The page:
If you haven’t heard of Whisper yet, get ready to. It’s the latest social app to capture the attention of a huge — and growing — audience of users, as well as the attention of a group of investors. So far, the startup has raised $3 million in Series A funding from Lightspeed Venture Partners and others.
At the heart of Whisper’s app is the ability to anonymously share secrets with others. Those secrets take the form of photos that users can overlay text on top of. It looks a lot like the long-running PostSecret website, which has been running for years, but Whisper brings in a whole bunch of features that make it into a more full-fledged social network.
Whisper co-founder Michael Heyward told me by phone that the app was developed as a side project at secure messaging startup TigerText. Developing it with co-founder Brad Brooks, he saw Whisper as a way to enable users to share parts of their lives that they didn’t feel comfortable putting on social networks that were tied to their real identity.
“When you look at any of these identity-based social networks, people are so concerned about their image that they only post really positive things,” Heyward told me. The result is that people drastically overestimate the happiness of the other people around them, while underestimating the problems that they share. “We saw a huge white space of things that people were not publishing, and wanted to give people a place to share these things that they wouldn’t feel comfortable putting out on social networks.”
So Whisper was born. While it has some of the spirit of PostSecret, the real-time, mobile aspect of the app enables its users a way to communicate with one another that PostSecret never provided. In addition to providing immediate tools for replying publicly to other users, it also gives users the option of messaging each other privately — if they’re willing to pay for it.
Putting private messaging behind a pay wall not only has helped to drive revenue for the startup, but more importantly, it ensured the quality of the content that users shared. Heyward says the team made the decision to make messaging a paid feature more as a way to deter people from using the platform for solicitations or as a personal marketplace.
There’s also a location aspect to the app. Along with being able to see Whispers that are most popular and those which are newest, users can also see those which have been posted “Nearby.” Heyward tells me that Nearby is a relative term. The app is architected so that the radius of Whispers dubbed nearby is determined by the volume that have been posted, so that users should never feel like they’re in an empty room.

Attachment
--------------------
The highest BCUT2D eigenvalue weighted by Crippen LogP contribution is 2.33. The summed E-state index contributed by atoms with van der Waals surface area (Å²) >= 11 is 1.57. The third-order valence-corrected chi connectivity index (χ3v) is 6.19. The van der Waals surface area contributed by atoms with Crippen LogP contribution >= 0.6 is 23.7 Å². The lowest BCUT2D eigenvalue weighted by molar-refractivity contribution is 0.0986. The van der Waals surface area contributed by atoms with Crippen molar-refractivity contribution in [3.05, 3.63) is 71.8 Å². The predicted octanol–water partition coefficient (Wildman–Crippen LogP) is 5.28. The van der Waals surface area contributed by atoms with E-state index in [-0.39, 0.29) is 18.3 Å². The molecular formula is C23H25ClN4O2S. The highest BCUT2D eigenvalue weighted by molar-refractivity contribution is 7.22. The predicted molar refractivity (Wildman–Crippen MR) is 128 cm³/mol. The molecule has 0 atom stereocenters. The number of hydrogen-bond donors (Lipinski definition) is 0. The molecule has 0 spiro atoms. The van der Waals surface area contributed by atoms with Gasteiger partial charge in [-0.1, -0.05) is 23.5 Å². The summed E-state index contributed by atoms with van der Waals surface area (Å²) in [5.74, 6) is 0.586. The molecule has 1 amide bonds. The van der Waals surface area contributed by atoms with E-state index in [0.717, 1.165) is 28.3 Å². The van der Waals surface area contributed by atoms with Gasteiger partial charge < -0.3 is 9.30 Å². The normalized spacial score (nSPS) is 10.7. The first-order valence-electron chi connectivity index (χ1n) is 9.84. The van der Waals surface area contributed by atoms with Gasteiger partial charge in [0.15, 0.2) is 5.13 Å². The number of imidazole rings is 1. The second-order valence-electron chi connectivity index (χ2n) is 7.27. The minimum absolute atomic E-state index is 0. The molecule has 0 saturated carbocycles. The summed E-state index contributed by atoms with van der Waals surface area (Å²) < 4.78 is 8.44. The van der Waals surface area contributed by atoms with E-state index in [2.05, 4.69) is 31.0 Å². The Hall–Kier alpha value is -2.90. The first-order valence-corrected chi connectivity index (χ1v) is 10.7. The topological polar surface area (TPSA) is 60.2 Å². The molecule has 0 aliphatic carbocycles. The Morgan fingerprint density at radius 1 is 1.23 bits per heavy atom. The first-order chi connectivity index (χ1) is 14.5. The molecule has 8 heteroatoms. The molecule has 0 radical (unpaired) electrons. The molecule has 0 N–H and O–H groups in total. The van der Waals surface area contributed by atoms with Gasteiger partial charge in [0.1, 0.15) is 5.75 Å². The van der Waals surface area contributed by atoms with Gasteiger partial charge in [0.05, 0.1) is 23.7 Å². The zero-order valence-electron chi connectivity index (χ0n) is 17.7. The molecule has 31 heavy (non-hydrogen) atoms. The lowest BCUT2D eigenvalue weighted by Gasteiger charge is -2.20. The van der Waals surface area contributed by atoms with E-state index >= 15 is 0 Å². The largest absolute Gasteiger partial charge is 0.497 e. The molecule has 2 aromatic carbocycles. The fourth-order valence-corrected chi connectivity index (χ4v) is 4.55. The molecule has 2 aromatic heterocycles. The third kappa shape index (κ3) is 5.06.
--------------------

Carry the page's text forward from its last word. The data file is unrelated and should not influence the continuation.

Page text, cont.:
While trying to remain somewhat under the radar, the founding team has been building its user base, trying to spread the word mostly on college campuses and through university newspapers. But it’s also seeing pickup with other types of users, most notably with members of the military, including many in active duties in the war zones of the Middle East.
Nevertheless, with a limited amount of actual marketing, the app has grown extraordinarily fast. According to Heyward, the app has seen its number of users and posts doubling every month since publicly launching last November. And at the same time, it’s seeing its absolute number of page views and messages ramping up, as well.
Whisper saw more than a billion page views on the app last month, and has about 800,000 private messages sent each day. Users are incredibly engaged, opening the app on average about six times a day and spending more than a half hour checking out content through the app out of each 24. So with all that usage, it’s no big surprise that investors jumped on the opportunity to back Whisper.
Lightspeed Venture Partners led the company’s $3 million Series A round, which also included investors like Trinity Ventures, Shoedazzle founder Brian Lee, and Flixster’s Joe Greenstein. Lightspeed partner Jeremy Liew said the firm moved really fast after seeing the app’s traction and meeting the team.
Lightspeed first noticed Whisper in the App Store on a Monday and Liew met with the team the next day. By Friday they had a term sheet ready to sign, with Liew flying to L.A. on Saturday to finalize the deal. At the time it invested, Whisper was doing about 500 million page views per month, with each session being about 20 page views. “When you see that sort of engagement, it shows that the content really is compelling,” Liew wrote in an email.
Liew compared his interest in the application to a tiny little company called Snapchat that his firm invested in last year. For Liew, being able to provide a differentiator that is orthogonal to what Facebook stands for — i.e. creating a “journal of record for your life” through your real identity — is an important part of doing social in a way that Facebook can’t replicate.
“With Snapchat, we saw much more real and authentic engagement than Facebook or Twitter or Instagram because you weren’t being ‘held to’ your photos and messages since they disappeared,” Liew wrote by email. “With Whisper you get much more real and authentic posts than FB or Twitter or Instagram because you weren’t being ‘held to’ it because of the anonymity. In both cases it makes for really compelling content.”
So will Whisper be the next Snapchat? While it’s grown quickly over the first several months of downloads, it doesn’t necessarily play in the same arena. And the Whisper team of 10, with some VC backing behind it and revenues from messaging, is looking to continue to expand.
The app is currently only on iOS, and according to App Annie, downloads have stalled a bit. But Whisper is looking to add Android soon. Once that happens, it’ll open up to a whole new group of users who don’t currently have access to it. At that point, the sky’s the limit.